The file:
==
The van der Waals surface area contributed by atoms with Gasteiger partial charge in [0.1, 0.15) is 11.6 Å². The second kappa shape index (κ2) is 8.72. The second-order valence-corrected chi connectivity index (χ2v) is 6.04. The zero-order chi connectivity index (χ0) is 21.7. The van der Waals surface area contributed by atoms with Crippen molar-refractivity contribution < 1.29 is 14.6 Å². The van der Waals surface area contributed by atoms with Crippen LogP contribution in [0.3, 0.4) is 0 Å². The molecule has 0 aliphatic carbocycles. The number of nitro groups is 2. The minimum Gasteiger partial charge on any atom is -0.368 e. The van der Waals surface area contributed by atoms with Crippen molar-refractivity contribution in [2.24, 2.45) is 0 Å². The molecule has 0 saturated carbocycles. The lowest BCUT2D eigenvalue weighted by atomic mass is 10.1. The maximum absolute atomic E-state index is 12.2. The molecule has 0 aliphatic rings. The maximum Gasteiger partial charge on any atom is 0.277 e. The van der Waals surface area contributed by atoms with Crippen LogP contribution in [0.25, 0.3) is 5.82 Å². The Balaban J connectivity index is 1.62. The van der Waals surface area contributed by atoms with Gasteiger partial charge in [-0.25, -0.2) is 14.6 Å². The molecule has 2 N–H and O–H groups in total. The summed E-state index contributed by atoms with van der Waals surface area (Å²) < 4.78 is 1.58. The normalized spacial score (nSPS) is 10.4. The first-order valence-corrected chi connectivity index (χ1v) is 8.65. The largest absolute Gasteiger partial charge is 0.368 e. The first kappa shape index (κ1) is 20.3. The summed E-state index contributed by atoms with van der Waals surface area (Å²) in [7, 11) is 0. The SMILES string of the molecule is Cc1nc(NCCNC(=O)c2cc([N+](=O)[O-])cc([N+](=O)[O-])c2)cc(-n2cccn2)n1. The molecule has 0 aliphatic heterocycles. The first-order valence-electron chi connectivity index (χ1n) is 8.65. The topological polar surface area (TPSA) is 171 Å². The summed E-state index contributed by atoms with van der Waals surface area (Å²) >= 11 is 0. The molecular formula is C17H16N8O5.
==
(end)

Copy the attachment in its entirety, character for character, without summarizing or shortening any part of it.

The van der Waals surface area contributed by atoms with Gasteiger partial charge in [0.1, 0.15) is 11.6 Å². The second kappa shape index (κ2) is 8.72. The second-order valence-corrected chi connectivity index (χ2v) is 6.04. The zero-order chi connectivity index (χ0) is 21.7. The van der Waals surface area contributed by atoms with Crippen molar-refractivity contribution < 1.29 is 14.6 Å². The van der Waals surface area contributed by atoms with Crippen LogP contribution in [0.3, 0.4) is 0 Å². The molecule has 0 aliphatic carbocycles. The number of nitro groups is 2. The minimum Gasteiger partial charge on any atom is -0.368 e. The van der Waals surface area contributed by atoms with Crippen molar-refractivity contribution in [2.24, 2.45) is 0 Å². The molecule has 0 saturated carbocycles. The lowest BCUT2D eigenvalue weighted by atomic mass is 10.1. The maximum absolute atomic E-state index is 12.2. The molecule has 0 aliphatic rings. The maximum Gasteiger partial charge on any atom is 0.277 e. The van der Waals surface area contributed by atoms with Crippen LogP contribution in [0.25, 0.3) is 5.82 Å². The Balaban J connectivity index is 1.62. The van der Waals surface area contributed by atoms with Gasteiger partial charge in [-0.25, -0.2) is 14.6 Å². The molecule has 2 N–H and O–H groups in total. The summed E-state index contributed by atoms with van der Waals surface area (Å²) < 4.78 is 1.58. The normalized spacial score (nSPS) is 10.4. The first-order valence-corrected chi connectivity index (χ1v) is 8.65. The largest absolute Gasteiger partial charge is 0.368 e. The first kappa shape index (κ1) is 20.3. The summed E-state index contributed by atoms with van der Waals surface area (Å²) in [7, 11) is 0. The SMILES string of the molecule is Cc1nc(NCCNC(=O)c2cc([N+](=O)[O-])cc([N+](=O)[O-])c2)cc(-n2cccn2)n1. The molecule has 0 aliphatic heterocycles. The first-order valence-electron chi connectivity index (χ1n) is 8.65. The topological polar surface area (TPSA) is 171 Å². The summed E-state index contributed by atoms with van der Waals surface area (Å²) >= 11 is 0. The molecular formula is C17H16N8O5.